The Look Of Love
Director Michael Winterbottom Stars Steve Coogan, Imogen Poots, Tamsin Egerton, Anna Friel, Chris Addison UK/USA 2013 Language English 1hr 41mins Colour and black & white
Billionaire filth merchant lovingly recalled
You know the old George Best joke: football reporter comes into the player’s room at the Ritz. The room is strewn with the latest fashionable togs, empty bottles of Bolly, and bank notes in assorted currencies. George is in bed, with a naked Miss World draped over him. ‘George!’ comes the anguished cry of the man from Fleet Street, ‘Where did it all go wrong?’
So here’s Paul Raymond, the richest man in Britain, having put the profits of sin into the yet more lucrative property, and one with limitless access to sexually willing, attractive young women. And yet, like the dark irony the grim final decades of Best’s life added to that joke, it’s still all going to end badly.
As well as being something of an old-fashioned morality tale (although not told in the style of one) Michael Winterbottom and Steve Coogan’s fourth collaboration is a look at a man who symbolised Britain’s rapid passage from a country where naked women weren’t allowed to move on stage to one in which Winterbottom himself made a (dismally dull) film with unfaked sex for mainstream cinema release (9 Songs), and respectable young women take pole-dancing classes.
After a prologue, we join Raymond (Coogan) in the ’50s (filmed in lovely crisp black and white), already in the business of naked female flesh, and fast becoming, with wife Jean (Anna Friel), a favourite of the more populist newspapers. Soon we are into the ’60s and colour, as Raymond, the King of Soho, benefits from the loosening of the censorship laws.
This was Steve Coogan’s project – he took the idea to Winterbottom. But he’s the weak link here – his Raymond is a slightly blanker variation on standard indie Coogan, not helped by familiar lines like ‘Oscar Wilde said that’ and, yes, an impersonation of Connery as Bond (I’m sure he regards this as a true measure of acting – that Coogan-as-Raymond-as-Connery-as-Bond is clumsier, to a precise degree, than Coogan-as-Connery-as-Bond. But all you actually think is, oh, another Coogan impersonation).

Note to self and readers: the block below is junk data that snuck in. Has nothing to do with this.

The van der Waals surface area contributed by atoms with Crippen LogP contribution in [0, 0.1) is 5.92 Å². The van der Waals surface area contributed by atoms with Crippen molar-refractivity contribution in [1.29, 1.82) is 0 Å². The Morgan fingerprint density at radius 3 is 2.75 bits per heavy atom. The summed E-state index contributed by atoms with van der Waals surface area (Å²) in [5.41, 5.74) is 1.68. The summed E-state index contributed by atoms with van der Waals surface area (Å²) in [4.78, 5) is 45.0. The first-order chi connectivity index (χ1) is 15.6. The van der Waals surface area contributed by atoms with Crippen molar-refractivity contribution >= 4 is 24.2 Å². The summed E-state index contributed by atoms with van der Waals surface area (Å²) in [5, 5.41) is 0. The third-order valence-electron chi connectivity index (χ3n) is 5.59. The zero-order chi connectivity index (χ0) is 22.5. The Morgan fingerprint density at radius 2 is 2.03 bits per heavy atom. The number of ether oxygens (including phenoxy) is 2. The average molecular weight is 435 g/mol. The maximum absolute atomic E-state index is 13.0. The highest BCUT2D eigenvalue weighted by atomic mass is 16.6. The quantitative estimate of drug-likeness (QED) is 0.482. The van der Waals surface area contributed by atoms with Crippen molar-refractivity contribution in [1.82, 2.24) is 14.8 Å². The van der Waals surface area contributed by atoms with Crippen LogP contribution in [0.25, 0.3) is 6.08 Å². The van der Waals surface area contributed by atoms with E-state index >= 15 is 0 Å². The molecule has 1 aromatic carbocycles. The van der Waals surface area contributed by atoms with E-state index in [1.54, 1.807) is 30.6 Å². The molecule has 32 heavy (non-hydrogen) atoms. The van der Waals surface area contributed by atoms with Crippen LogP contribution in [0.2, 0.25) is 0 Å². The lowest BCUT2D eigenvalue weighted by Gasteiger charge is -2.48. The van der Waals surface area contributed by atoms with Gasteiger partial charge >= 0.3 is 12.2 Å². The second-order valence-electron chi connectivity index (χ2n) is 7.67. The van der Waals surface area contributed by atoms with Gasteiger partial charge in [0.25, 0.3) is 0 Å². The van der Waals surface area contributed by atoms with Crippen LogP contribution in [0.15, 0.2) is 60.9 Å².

Fortunately, the film is anchored by two compelling but very differently pitched performances – Tasmin Egerton is light and charming as the aspiring model/actress who becomes, several name changes on, Fiona Richmond*, a massive star in Britain’s smutty ’70s**. Imogen Poots is much rawer as Debby, the daughter who became pretty the sole recipient of Paul Raymond’s love and hopes, something that created an unbearable burden for her.
I also liked Chris Addison as Raymond’s publishing guru, Tony Power. This isn’t really a comedy (although it has funny moments, and doesn’t treat all its characters terribly seriously), but as was 24 Hour Party People, it’s packed with familiar sketch show and sitcom faces, mostly appearing fleetingly, apart from (alas) David Walliams as the Soho vicar.
Casting aside, it’s a conventional modern biopic, with none of the formal playfulness of 24HPP. There is, appropriately, an awful lot of nudity as Raymond stage shows and magazine photoshoots are loving recreated, with the effect that, like the Soho regulars in the film, you hardly notice it after a while. Like most Winterbottom films, this is a good-looking piece of cinema – there can be a false opposition between directors who care about visuals and those collaborate with their casts, but Winterbottom exists happily in both camps.
I think this is the least effective of the Coogan/Winterbottom projects, but then I really enjoyed A Cock And Bull Story and loved 24 Hour Party People and The Trip. It’s still sharp and entertaining and – thanks mainly to Poots – even moving.
*Richmond has said she doesn’t like the film – but likes Egerton’s performance. It’s not hard to see why.
**During the time of playboy manager Malcolm Allison, Richmond paid a visit to a Crystal Palace training session, and shared a bath afterwards with the team. This, sadly, is not recreated in the film.